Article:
Short Case Analysis

timer Asked: Dec 16th, 2018
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Read the short case in the given link and write 1-page essay. Check the instruction file for more detailed guideline. I have also included the definition of the theories for reference.


Case Analysis Instruction Write a 2/3 to 1-page (Single-spaced) essay dealing with the case Robot Druggie Read the case from the link above and do the following. In your answer, you should follow this short outline here: 1. In a sentence, state what is the important ethical problem in this case. 2. In a few sentences, state a solution or a way to reach a solution to this problem. 3. State which one ethical theory you think best fits this ethical problem & its possible solution. (there are 7 ethical theories to choose from, pick one). Ethical Theories (Check the attached files for the definition of the theories) 1) 2) 3) 4) 5) 6) 7) Rights Utilitarianism Kantian Justice John Rawls Virtue Caring 4. Explain why you think this ethical theory fits best (like a mini-argument) a. Don’t define the ethical theory in your answer: Don’t summarize the case details. Just give a succinct argument b. The argument should be about half a page, single spaced, longer is okay, shorter & you lose points.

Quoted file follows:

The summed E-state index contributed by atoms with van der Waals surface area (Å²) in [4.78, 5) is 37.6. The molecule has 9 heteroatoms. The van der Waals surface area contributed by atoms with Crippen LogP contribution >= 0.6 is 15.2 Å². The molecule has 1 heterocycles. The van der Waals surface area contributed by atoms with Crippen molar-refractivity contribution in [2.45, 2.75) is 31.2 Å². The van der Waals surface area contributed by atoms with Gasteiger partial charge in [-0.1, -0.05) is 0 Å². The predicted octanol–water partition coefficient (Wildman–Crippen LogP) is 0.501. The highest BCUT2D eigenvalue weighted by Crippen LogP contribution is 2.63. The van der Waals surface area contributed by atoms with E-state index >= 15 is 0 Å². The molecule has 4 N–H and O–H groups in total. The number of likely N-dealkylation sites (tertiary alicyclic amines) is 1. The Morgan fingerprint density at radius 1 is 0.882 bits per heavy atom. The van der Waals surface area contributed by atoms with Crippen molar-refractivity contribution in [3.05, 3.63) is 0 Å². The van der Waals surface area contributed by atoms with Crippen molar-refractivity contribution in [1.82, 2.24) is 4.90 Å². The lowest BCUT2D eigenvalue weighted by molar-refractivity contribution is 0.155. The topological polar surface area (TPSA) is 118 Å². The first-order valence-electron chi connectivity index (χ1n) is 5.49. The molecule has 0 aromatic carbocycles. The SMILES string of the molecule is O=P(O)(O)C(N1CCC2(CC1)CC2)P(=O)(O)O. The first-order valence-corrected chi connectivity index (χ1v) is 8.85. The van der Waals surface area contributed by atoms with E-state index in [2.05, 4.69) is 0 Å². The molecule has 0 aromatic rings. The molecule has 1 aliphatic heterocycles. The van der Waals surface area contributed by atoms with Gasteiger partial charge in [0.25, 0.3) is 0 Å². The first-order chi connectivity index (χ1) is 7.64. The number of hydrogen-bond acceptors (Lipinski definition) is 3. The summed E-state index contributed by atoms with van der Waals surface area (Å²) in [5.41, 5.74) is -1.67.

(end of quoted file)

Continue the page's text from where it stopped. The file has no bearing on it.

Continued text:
SHORT DEFINITIONS OF ALL ETHICAL THEORIES RIGHTS state all possible rights then show conflict of rights a justified claim to a certain kind of treatment from others Positive rights to have actions done for us: food, clothing, shelter, life. Negative rights to do what we want as long as we do not violate rights of others. UTILITARIANISM weigh ALL benefits against ALL harm for EVERYONE involved promote consequences that bring the greatest good and the least harm overall. VIRTUE ETHICS show consistency over time after you name specific virtues and vices that apply we should develop good moral characters or work to become virtuous people. Some vices: reckless, cowardly, inflexibility, dishonesty, arrogance, disloyalty, impatience, ignorance, irresponsibility. CARING weigh weak caring against strong caring WEAK SENSE we should care more for those closest to us. Relationships with others bring special commitments and regards. Caring Relationships with individuals and with our communities matter, and can outweigh rights, utility, and sense of duty. STRONG SENSE we should never ignore our natural sense of caring for others we sympathize with the pain, the needs, and the lives of others. We care about other human beings. Lack of caring comes from need for caring not met. JUSTICE weigh what you see as correct distribution against wrong distribution used by those involved treat equals equally, unequals unequally Distribute benefits and burdens equally (egalitarian) Distribute benefits according to merit Distribute benefits and burdens according to work effort Distribute benefits and burdens according to productivity Distribute benefits and burdens according to market demands Distribute benefits according to need &/or Distribute burdens according to ability. RAWLES CONTRACT THEORY (JUSTICE AS FAIRNESS) Look for NEGATIVE RIGHTS then EQUAL OPPORTUNITY then HELPING LEAST ADVANTAGED ORIGINAL POSITION Rational agents under a veil of ignorance would agree. Each person has equal RIGHT to LIBERTIES compatible w/ liberties for all Distribution of benefits and burdens so that positions are open to all (EQUAL OPPORTUNITY for JOBS) and GREATEST BENEFIT possible arises for the LEAST ADVANTAGED KANTIAN ETHICS CATEGORICAL IMPERATIVE. [2 versions] Look for NON-CONTRADICTION then for EVERYONE WOULD AGREE CATEGORICAL IMPERATIVE act so the maxim for what you do you could will as a universal rule. A. non-contradiction B every reasonable person would agree (rational will) VERSION 2 treat all persons as ends and never merely as means (DO NOT USE THIS VERSION)